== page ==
The most challenging of all workplace activities is decision making.
‘What do I do?’ and ‘Should I?’ are the two frequently asked questions. Decision making is about making a choice. To make a choice you can depend on past experience and judgment or the available information at hand, or both. But even with a favourable experience in the past and with adequate information at hand you may not always decide to go ahead. Sometimes, the circumstances dictate decision making.
If you are driving through a partly familiar town, you are inclined to take the road that you have travelled before, also making use of signboards and a navigation device or a map.
However, if you encounter a roadblock you are left with no choice but to find another way out. Decision making at the workplace is similar. It’s not always that clear cut choices are made available, and that is the challenge.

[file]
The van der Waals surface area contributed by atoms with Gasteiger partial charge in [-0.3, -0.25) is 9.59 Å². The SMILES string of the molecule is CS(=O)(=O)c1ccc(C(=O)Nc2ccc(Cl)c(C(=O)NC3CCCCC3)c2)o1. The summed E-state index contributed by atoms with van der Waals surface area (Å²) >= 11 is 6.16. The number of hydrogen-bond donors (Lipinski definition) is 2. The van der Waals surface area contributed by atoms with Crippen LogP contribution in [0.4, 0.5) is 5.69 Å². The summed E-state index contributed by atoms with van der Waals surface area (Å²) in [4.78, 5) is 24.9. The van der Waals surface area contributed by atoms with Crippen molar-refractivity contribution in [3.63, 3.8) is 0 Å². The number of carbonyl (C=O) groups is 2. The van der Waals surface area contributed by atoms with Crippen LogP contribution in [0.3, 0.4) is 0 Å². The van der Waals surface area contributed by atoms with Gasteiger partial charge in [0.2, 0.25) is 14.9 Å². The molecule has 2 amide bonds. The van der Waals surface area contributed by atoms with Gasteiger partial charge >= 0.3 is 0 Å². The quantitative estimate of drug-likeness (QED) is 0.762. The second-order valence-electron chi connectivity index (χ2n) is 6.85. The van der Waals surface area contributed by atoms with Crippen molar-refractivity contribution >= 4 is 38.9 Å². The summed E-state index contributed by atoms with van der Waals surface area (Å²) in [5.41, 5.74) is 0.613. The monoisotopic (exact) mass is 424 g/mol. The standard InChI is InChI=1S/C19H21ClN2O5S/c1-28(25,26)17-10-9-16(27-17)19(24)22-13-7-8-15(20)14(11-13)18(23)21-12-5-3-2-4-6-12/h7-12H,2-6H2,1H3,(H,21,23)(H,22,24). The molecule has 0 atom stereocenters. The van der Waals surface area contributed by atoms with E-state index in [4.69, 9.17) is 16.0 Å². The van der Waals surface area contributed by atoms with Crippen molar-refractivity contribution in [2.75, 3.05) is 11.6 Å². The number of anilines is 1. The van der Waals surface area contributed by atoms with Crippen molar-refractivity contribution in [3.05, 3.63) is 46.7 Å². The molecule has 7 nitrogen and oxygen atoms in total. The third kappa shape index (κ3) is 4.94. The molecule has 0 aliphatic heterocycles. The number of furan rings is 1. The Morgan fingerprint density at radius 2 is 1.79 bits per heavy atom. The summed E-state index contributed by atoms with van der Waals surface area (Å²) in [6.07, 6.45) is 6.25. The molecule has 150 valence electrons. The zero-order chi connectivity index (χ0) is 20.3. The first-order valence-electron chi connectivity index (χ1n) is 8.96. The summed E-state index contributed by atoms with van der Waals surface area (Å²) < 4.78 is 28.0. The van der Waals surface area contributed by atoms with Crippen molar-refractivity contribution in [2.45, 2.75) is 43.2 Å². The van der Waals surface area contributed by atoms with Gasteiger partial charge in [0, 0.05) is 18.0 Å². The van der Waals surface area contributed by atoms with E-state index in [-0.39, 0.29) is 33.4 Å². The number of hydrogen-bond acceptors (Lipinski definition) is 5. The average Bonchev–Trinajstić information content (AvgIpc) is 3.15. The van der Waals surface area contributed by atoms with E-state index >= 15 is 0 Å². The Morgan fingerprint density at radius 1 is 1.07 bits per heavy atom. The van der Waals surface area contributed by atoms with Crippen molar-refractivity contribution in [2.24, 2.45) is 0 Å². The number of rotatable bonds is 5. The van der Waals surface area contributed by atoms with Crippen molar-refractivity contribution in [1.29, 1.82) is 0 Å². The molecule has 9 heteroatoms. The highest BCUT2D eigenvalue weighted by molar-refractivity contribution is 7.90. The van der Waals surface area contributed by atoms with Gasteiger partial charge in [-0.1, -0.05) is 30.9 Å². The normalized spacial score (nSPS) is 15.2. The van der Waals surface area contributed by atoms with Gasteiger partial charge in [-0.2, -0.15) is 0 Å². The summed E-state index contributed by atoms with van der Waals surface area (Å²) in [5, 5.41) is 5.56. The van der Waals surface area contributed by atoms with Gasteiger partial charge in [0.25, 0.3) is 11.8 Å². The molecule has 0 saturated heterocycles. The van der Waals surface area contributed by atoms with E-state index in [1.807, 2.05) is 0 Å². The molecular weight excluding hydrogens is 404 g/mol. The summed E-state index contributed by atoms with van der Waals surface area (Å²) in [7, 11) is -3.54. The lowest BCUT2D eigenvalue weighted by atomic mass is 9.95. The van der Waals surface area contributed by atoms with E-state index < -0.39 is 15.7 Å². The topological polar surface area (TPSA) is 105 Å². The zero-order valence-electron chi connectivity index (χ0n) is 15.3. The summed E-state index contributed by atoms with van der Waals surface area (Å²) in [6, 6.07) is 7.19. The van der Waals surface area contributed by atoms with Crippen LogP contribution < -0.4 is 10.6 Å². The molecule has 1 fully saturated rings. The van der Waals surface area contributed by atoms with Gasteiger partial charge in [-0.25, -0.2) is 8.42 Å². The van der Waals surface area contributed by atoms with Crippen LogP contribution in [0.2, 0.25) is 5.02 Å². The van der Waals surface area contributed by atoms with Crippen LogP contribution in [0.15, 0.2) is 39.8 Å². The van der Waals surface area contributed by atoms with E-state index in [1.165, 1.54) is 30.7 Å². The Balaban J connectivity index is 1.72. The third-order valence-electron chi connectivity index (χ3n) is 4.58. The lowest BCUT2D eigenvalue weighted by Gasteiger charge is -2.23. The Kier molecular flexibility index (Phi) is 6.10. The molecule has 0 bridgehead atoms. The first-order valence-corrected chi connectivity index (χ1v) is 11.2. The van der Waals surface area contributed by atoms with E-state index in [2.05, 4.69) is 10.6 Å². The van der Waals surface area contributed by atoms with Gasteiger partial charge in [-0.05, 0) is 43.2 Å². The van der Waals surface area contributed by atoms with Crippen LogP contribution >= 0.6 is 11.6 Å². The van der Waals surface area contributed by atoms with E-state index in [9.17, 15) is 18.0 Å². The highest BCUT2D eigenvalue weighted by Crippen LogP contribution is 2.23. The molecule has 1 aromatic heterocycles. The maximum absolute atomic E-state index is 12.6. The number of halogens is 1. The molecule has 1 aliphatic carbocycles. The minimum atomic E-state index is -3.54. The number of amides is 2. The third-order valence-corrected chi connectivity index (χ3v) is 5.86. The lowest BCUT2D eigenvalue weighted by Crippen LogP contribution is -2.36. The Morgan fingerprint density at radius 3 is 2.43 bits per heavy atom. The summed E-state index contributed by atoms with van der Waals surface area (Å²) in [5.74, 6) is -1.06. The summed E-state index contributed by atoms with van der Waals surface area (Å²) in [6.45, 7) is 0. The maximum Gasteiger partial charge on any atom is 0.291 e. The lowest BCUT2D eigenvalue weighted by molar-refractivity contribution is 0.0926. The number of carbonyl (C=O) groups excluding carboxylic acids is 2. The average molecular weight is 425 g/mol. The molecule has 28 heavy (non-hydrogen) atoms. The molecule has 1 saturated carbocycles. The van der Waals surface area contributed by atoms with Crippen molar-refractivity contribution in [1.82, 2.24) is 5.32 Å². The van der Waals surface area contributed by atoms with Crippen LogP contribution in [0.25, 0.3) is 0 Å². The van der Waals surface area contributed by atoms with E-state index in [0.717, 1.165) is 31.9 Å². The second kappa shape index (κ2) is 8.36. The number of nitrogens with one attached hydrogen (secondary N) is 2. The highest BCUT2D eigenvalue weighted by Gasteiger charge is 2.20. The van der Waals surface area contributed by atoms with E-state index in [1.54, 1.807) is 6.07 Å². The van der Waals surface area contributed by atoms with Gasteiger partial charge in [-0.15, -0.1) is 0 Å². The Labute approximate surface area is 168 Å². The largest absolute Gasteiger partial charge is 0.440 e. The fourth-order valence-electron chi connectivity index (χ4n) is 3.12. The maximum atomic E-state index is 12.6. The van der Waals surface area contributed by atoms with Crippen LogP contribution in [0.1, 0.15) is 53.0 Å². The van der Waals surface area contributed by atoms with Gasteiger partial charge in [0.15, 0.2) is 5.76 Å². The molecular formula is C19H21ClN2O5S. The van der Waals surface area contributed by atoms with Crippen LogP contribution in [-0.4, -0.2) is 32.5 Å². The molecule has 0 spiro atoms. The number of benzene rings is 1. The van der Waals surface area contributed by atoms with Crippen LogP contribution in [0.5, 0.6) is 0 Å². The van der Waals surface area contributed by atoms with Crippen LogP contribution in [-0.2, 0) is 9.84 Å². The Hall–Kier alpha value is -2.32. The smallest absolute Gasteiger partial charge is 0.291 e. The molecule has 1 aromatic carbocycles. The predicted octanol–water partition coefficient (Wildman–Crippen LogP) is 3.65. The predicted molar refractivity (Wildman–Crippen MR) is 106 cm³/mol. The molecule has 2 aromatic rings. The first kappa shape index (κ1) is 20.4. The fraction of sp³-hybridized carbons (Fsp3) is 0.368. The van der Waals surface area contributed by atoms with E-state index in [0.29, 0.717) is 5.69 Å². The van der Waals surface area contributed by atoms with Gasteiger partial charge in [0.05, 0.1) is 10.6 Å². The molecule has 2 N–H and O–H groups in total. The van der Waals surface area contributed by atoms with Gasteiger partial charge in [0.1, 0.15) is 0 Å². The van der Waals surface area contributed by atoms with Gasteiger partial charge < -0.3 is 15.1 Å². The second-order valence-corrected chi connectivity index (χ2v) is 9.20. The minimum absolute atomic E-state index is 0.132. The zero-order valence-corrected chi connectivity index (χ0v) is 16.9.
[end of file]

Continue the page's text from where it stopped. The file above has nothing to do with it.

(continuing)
Hiring a person over someone else requires great decision making skill. Similarly, deciding to ask a person to leave the job is equally challenging. Whether to attempt this task first or finish that one is a decision. To do something now or defer it is also a decision. Sharing confidential information is a critical decision. Assigning a task to someone, promoting, awarding, rewarding are all decision making examples at the workplace.
Note: When in doubt, it is quite alright to review or even revise your approach. Sometimes, returning from the road block to the previous intersection, where you can ask for assistance and take a new route is better than venturing into an unfamiliar track.